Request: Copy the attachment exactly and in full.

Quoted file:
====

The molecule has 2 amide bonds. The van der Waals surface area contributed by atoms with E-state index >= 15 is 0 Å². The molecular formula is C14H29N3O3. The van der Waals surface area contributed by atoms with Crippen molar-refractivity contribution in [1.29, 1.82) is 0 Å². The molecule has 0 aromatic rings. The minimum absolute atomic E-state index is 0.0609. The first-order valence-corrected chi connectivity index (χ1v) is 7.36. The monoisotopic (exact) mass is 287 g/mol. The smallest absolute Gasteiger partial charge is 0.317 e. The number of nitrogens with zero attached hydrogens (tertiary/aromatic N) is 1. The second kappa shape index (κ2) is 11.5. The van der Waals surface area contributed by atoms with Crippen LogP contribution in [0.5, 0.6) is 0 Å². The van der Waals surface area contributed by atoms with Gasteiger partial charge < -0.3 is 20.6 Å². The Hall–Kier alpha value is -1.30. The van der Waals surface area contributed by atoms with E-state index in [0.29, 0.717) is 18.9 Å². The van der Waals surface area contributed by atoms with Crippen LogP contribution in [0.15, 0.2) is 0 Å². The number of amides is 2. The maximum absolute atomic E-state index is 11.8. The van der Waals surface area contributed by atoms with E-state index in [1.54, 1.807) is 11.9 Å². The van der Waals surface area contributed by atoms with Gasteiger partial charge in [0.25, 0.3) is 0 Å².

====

The molecule has 2 amide bonds. The van der Waals surface area contributed by atoms with E-state index >= 15 is 0 Å². The molecular formula is C14H29N3O3. The van der Waals surface area contributed by atoms with Crippen molar-refractivity contribution in [1.29, 1.82) is 0 Å². The molecule has 0 aromatic rings. The minimum absolute atomic E-state index is 0.0609. The first-order valence-corrected chi connectivity index (χ1v) is 7.36. The monoisotopic (exact) mass is 287 g/mol. The smallest absolute Gasteiger partial charge is 0.317 e. The number of nitrogens with zero attached hydrogens (tertiary/aromatic N) is 1. The second kappa shape index (κ2) is 11.5. The van der Waals surface area contributed by atoms with Crippen LogP contribution in [0.5, 0.6) is 0 Å². The van der Waals surface area contributed by atoms with Gasteiger partial charge < -0.3 is 20.6 Å². The Hall–Kier alpha value is -1.30. The van der Waals surface area contributed by atoms with E-state index in [0.29, 0.717) is 18.9 Å². The van der Waals surface area contributed by atoms with Crippen LogP contribution in [0.15, 0.2) is 0 Å². The number of amides is 2. The maximum absolute atomic E-state index is 11.8. The van der Waals surface area contributed by atoms with E-state index in [1.54, 1.807) is 11.9 Å². The van der Waals surface area contributed by atoms with Gasteiger partial charge in [0.25, 0.3) is 0 Å².